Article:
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First, let me own my novice DIY status and say I screwed up. I bought a new house last year in the Indianapolis area and immediately went to work finishing the basement. The builder attached batts of insulation to the top half of the poured concrete walls to just below grade, but that's all. I framed the walls just off those batts -- so several inches from the foundation. Didn't consider any other insulation as I assumed like a novice that I'd just insulate the stud cavities after everything was done. It's only recently I've become aware that the preferred option is rigid foam attached to the concrete walls for moisture control. I've now got a 2000 sf basement fully framed with electrical run and I'm wondering what my best and most cost-effective course of action is for insulation. Thanks for any advice!

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    Is there a moisture concern? The foam approach certainly isn't a requirement if you have generally dry soil. – isherwood May 21 at 14:36
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    @isherwood it's a basement in central Indiana. It's guaranteed to have moisture problems. You drill a well around here by hamming a piece of pipe a foot or two into the ground and putting a pump handle on top. (close enough) Reference: 30 year resident. OP & I are darn near neighbors. – FreeMan May 21 at 15:13
  • A few pics would help. I have ideas about tipping walls out of the way to get foam in, but it's hard to say with only general information. – isherwood May 21 at 15:17
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    Thanks for the quick replies, everyone! To answer some questions: As FreeMan mentioned, there's definitely outside moisture issues. I've got no specific mitigation system installed. Just a standard sump pump that does run a good amount after rain. I've never seen water inside the basement, but it's only been a year. My dehumidifier keeps the whole space under 50%, though. Here's a link to photos showing two different walls. They all pretty much look the same with fiberglass on the top half and also shoved into the rim joists I just noticed. photos.app.goo.gl/1Kq5uGx6XoicXFBJ9 – IndyGopher May 21 at 16:06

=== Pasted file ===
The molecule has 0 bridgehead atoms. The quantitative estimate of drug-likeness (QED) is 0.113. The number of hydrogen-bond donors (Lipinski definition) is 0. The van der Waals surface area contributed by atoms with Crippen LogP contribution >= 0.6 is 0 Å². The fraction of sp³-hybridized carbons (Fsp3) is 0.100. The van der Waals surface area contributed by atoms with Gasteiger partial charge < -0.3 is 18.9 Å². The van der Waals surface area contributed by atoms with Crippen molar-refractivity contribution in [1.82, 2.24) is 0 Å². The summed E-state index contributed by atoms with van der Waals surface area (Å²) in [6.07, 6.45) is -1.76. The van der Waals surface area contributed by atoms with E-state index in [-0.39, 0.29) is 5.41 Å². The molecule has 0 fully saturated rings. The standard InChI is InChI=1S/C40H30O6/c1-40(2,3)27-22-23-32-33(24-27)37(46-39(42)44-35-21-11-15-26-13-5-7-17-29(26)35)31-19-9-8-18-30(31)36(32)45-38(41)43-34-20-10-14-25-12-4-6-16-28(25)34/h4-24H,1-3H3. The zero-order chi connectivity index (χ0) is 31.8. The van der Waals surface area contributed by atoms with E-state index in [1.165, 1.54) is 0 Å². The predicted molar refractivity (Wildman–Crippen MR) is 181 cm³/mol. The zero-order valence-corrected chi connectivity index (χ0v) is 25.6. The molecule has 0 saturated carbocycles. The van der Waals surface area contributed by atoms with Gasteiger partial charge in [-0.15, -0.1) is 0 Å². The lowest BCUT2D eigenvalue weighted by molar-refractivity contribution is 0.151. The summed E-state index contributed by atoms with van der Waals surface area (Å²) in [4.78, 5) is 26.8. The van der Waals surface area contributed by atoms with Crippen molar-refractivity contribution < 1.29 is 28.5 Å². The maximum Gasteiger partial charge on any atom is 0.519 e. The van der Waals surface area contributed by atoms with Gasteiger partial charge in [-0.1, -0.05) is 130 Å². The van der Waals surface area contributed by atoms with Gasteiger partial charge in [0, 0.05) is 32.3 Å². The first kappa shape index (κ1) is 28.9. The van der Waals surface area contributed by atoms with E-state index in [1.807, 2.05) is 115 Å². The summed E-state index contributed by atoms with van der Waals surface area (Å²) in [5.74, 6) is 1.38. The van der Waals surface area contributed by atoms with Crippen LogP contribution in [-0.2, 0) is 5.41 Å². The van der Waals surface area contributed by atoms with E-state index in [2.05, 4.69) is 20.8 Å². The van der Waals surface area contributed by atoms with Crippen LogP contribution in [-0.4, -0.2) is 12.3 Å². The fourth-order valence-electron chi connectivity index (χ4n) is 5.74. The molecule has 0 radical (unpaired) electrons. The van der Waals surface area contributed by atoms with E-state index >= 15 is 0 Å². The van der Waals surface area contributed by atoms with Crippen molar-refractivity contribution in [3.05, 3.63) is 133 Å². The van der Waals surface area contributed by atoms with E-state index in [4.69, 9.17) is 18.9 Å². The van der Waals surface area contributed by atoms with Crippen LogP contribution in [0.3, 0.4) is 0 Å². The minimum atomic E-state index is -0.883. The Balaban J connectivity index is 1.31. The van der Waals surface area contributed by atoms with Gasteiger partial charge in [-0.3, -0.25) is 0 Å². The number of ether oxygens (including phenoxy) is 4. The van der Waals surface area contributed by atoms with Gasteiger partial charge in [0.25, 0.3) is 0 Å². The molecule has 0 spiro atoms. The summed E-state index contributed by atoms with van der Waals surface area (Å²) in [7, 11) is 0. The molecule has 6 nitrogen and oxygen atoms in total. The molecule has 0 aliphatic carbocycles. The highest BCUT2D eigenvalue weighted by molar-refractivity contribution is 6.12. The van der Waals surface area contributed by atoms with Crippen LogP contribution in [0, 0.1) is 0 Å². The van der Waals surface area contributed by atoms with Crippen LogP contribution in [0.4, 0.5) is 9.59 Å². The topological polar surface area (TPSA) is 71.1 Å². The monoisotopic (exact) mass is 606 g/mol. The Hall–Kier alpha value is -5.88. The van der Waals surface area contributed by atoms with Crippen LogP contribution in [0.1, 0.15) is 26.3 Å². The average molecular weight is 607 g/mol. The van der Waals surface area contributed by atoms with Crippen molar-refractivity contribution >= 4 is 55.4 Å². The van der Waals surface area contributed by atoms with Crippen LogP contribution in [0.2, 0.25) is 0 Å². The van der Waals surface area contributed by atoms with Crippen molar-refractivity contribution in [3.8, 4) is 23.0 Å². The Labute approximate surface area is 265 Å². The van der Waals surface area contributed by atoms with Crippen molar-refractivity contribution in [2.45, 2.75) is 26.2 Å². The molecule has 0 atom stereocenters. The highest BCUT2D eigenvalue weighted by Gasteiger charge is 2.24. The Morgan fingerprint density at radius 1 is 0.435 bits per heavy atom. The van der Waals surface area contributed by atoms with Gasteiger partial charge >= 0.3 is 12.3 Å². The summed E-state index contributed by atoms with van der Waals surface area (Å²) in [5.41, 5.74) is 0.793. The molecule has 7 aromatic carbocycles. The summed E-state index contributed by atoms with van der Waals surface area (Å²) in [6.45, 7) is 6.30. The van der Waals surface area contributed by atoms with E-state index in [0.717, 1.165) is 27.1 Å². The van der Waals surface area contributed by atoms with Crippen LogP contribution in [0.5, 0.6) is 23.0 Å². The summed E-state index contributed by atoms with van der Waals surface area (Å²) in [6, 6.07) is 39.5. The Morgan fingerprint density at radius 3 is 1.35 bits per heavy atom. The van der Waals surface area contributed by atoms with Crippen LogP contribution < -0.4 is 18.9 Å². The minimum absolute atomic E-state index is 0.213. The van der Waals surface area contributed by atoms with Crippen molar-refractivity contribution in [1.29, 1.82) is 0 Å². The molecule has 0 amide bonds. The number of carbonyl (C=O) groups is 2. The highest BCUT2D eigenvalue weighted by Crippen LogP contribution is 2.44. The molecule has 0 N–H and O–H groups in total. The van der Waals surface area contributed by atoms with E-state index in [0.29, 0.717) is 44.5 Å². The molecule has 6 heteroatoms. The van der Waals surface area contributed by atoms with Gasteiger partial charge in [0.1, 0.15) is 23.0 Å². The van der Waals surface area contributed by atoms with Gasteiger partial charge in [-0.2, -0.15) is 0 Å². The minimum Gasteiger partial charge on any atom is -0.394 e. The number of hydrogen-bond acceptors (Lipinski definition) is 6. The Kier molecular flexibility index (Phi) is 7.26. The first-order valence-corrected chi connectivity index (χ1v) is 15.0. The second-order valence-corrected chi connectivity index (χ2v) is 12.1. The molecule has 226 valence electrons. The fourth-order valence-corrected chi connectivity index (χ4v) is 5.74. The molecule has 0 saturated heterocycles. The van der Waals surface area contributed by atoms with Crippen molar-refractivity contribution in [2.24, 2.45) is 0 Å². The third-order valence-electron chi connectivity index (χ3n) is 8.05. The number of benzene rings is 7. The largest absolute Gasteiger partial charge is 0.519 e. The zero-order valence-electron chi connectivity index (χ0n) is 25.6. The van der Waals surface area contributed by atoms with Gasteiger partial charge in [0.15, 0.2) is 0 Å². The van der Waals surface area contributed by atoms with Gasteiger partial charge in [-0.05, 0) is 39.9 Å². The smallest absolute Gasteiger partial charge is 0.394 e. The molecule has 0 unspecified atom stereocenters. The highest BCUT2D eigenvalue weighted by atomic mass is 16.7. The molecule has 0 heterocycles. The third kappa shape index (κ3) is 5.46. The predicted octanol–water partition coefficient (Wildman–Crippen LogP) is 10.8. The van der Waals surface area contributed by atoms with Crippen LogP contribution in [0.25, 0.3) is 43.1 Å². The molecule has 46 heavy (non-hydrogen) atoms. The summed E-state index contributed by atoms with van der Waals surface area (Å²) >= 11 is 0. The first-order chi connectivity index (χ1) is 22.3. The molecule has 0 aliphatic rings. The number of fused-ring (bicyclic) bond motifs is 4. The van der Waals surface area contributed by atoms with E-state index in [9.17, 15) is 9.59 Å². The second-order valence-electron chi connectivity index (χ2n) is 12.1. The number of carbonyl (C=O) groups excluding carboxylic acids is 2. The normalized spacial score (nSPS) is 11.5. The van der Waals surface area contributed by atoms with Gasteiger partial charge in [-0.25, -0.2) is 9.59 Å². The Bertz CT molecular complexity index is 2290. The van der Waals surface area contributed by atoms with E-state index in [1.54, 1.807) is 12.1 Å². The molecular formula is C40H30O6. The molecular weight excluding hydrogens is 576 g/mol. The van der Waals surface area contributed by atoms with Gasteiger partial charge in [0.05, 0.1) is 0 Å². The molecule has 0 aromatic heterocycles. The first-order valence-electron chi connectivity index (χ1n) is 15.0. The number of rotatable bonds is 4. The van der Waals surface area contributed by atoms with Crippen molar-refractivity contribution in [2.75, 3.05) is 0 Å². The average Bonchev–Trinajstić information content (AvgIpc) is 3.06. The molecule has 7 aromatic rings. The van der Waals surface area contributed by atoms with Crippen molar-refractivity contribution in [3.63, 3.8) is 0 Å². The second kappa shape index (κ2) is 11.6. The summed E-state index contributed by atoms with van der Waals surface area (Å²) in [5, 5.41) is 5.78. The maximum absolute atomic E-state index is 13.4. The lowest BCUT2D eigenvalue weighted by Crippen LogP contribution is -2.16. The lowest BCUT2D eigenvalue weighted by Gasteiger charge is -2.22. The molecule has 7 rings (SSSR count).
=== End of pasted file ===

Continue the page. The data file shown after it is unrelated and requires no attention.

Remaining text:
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    One additional piece of info I found out is that my builder used a waterproofing membrane outside called Tuff-N-Dri Hydra-Guard or something. I don't believe they used the insulating board on top of that, but I'm looking into it. Would a membrane like that make any difference in what I do inside the walls? – IndyGopher May 21 at 20:23
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Just wanted to come back and say my plan is now to remove the fiberglass insulation from the top half of the wall, cover the walls with foam foam board insulation (EPS) by threading sheets through the studs and at the large openings for my egress windows, then reuse the fiberglass in the stud bays (along with more I'll need to purchase). This approach has been recommended to me on several forums in order to minimize condensation on the cold concrete walls when warmer air from inside hits it -- especially in winter. For about $1000, it seems the smart thing to do, albeit a bit of a pain to get all that foam delivered and installed. But this is a large basement that will have a lot of living space, so it's obviously best to do it right. Thanks for replies all! Any further input is certainly welcome!

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